Nobel Prize season returns on Monday with medical pioneers the first to be honoured, setting off an annual guessing game that ends with a once-in-a-lifetime phone call from Stockholm for a scientist who changed the world.
Not even they know whether they are in contention ― such is the secrecy that surrounds the prize ― and the shortlist considered by Nobel judges is not made public for another 50 years.
But certain clues, such as prizes from other institutes sometimes regarded as precursors to a Nobel, can help put some flesh on the guesswork.
Jason Seltzer, a Yale University biologist who has published research on the Nobel Prize, published a list of 63 living scientists who had won at least two of the lesser-known awards.
“The Nobel committee is famously conservative — they don’t want to go out on a limb and elevate a discovery that’s later overturned,” he said.
The terms set by Alfred Nobel, the Swedish industrialist who left the prizes in his will in 1895, are that the prize goes to the person who “made the most important discovery within the domain of physiology or medicine”.
The medical award will be followed by the prizes for physics on Tuesday, chemistry on Wednesday, literature on Thursday and, in Norway rather than Sweden, peace on Friday. The economics award come the following week.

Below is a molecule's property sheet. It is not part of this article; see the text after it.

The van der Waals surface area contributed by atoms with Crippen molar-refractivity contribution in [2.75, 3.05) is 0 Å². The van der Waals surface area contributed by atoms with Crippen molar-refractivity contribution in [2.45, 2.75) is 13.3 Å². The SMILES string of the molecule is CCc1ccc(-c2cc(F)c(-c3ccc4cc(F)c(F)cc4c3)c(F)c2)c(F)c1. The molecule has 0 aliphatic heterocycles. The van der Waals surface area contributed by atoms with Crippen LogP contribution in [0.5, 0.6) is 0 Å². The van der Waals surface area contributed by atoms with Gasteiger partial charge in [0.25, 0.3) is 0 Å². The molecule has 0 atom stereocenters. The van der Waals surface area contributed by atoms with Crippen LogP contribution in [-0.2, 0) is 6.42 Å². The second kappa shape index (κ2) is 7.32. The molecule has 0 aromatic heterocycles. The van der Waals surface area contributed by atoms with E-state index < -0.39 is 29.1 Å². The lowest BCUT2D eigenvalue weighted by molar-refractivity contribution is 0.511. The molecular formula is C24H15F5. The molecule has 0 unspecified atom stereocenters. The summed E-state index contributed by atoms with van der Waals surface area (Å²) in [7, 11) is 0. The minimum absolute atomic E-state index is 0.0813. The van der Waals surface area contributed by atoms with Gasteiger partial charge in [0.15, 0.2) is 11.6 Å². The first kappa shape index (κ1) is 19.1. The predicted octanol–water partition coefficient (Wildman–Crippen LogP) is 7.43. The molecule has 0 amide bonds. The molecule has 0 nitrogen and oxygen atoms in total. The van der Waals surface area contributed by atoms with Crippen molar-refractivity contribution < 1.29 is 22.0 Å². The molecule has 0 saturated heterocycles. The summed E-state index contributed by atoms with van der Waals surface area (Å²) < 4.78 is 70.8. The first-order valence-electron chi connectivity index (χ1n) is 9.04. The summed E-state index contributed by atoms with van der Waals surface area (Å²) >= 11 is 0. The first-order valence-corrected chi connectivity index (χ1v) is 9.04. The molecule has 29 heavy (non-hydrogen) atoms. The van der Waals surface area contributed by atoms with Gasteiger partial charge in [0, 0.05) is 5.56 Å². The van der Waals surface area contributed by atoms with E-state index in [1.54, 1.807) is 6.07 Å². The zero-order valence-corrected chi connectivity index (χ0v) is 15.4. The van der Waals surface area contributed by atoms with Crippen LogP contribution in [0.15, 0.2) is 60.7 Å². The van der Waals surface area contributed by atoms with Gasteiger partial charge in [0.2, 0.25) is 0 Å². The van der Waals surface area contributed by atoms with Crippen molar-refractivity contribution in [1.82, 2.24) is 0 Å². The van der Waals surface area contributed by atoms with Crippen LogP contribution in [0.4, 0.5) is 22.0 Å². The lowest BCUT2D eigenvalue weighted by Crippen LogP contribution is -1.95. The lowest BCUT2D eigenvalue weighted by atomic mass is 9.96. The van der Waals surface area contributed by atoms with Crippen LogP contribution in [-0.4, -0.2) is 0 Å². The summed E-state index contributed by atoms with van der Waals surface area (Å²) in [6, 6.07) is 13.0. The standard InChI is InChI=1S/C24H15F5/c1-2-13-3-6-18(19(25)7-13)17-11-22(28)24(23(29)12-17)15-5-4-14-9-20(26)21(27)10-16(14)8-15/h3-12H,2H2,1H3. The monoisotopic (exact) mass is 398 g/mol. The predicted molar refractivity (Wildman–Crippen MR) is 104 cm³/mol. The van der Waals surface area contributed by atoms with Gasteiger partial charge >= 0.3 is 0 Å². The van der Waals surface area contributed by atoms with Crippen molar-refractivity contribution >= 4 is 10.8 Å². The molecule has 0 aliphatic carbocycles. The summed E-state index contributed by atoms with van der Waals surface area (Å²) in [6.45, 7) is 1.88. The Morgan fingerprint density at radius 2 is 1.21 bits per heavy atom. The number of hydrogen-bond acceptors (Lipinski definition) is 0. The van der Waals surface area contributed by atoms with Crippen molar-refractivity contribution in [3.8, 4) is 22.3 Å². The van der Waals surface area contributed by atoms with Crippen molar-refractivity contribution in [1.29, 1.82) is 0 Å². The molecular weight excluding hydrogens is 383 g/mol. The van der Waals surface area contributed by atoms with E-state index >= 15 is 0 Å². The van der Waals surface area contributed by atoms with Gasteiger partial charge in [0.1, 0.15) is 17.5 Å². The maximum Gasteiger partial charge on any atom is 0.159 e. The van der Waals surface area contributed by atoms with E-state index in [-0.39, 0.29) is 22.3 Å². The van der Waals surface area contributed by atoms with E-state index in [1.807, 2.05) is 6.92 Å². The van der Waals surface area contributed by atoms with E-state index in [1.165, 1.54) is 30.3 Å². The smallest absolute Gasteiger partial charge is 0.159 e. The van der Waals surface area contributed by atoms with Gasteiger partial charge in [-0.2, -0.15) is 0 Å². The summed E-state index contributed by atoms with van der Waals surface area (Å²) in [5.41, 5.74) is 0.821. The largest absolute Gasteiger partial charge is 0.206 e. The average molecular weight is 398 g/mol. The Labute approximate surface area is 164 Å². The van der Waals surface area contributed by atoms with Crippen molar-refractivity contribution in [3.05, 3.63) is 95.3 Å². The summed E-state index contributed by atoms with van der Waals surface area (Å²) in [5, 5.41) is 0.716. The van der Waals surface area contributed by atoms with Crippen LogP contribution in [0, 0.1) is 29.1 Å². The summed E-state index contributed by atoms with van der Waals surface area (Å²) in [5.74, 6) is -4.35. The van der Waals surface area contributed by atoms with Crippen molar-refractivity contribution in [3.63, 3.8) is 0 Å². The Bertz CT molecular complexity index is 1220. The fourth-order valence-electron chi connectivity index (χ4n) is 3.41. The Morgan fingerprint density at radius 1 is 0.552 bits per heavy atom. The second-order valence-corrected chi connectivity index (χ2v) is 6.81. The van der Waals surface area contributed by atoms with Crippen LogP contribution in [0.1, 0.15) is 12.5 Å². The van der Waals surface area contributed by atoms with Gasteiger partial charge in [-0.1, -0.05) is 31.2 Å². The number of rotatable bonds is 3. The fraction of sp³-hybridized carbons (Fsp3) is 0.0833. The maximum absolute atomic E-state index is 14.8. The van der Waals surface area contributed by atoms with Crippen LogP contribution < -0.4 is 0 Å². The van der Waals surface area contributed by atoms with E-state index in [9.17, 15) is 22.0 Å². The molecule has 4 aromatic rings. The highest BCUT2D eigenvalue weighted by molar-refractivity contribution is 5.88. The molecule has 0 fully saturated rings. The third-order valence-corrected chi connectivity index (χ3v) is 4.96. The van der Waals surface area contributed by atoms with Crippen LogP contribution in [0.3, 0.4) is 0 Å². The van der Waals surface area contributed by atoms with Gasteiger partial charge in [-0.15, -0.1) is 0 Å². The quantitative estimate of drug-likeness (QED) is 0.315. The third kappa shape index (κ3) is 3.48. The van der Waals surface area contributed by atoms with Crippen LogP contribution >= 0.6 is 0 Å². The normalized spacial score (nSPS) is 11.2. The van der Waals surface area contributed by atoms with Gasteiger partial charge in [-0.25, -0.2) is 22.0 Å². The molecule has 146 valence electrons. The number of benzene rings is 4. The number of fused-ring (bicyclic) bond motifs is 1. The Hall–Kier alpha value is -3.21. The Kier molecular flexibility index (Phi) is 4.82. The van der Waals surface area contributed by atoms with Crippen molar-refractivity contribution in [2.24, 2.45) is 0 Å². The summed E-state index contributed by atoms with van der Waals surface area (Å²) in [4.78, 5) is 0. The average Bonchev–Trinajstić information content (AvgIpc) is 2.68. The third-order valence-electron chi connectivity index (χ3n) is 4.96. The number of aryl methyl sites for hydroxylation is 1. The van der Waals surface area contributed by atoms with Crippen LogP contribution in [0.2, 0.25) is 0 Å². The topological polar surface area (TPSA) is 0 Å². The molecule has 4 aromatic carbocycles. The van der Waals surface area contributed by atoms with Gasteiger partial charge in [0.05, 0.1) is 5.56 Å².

Scientific discoveries do not have to be recent, and may have gained in significance over time. Evaluators for the medicine prize are asked to discreetly prepare a report on potential candidates and report back over the summer.
A final decision on the medicine prize will be made on Monday by the 50 members of the Nobel Assembly at the Karolinska Institute in Sweden. There can be multiple winners in one year.
Only then, moments before the winning names are announced to the world at 11.30am in Sweden — which can be the middle of the night in a winner’s home country — will Karolinska scientist Thomas Perlmann give them the famous call.
Scientists tipped for this year’s medical award include Katalin Kariko and Drew Weissmann as mRNA vaccine pioneers.
The development of effective mRNA vaccines was the breakthrough that tamed the pandemic, earning much acclaim for scientists at Pfizer, BioNTech and other manufacturers.
Although novel in some ways, mRNA technology had been in development for many years before Covid-19 emerged, notably through the work of scientists
Their work in the early 2000s could be a prime example of research that bears fruit over time, and the pair have already collected the Horwitz Prize, the Albany Prize and the Breakthrough Prize.
Virginia Man-Yee Lee, from University of Pennsylvania, is tipped as one-to-watch for her often-cited work on malformed protein aggregates in different cell types.
Mary-Claire King at University of Washington for her work on mutations in breast and ovarian cancer and Stuart Orkin, from Harvard Medical School, for identifying genetic changes behind the various types of thalassaemia, have also been named by experts as having the kind of work Nobel like to honour.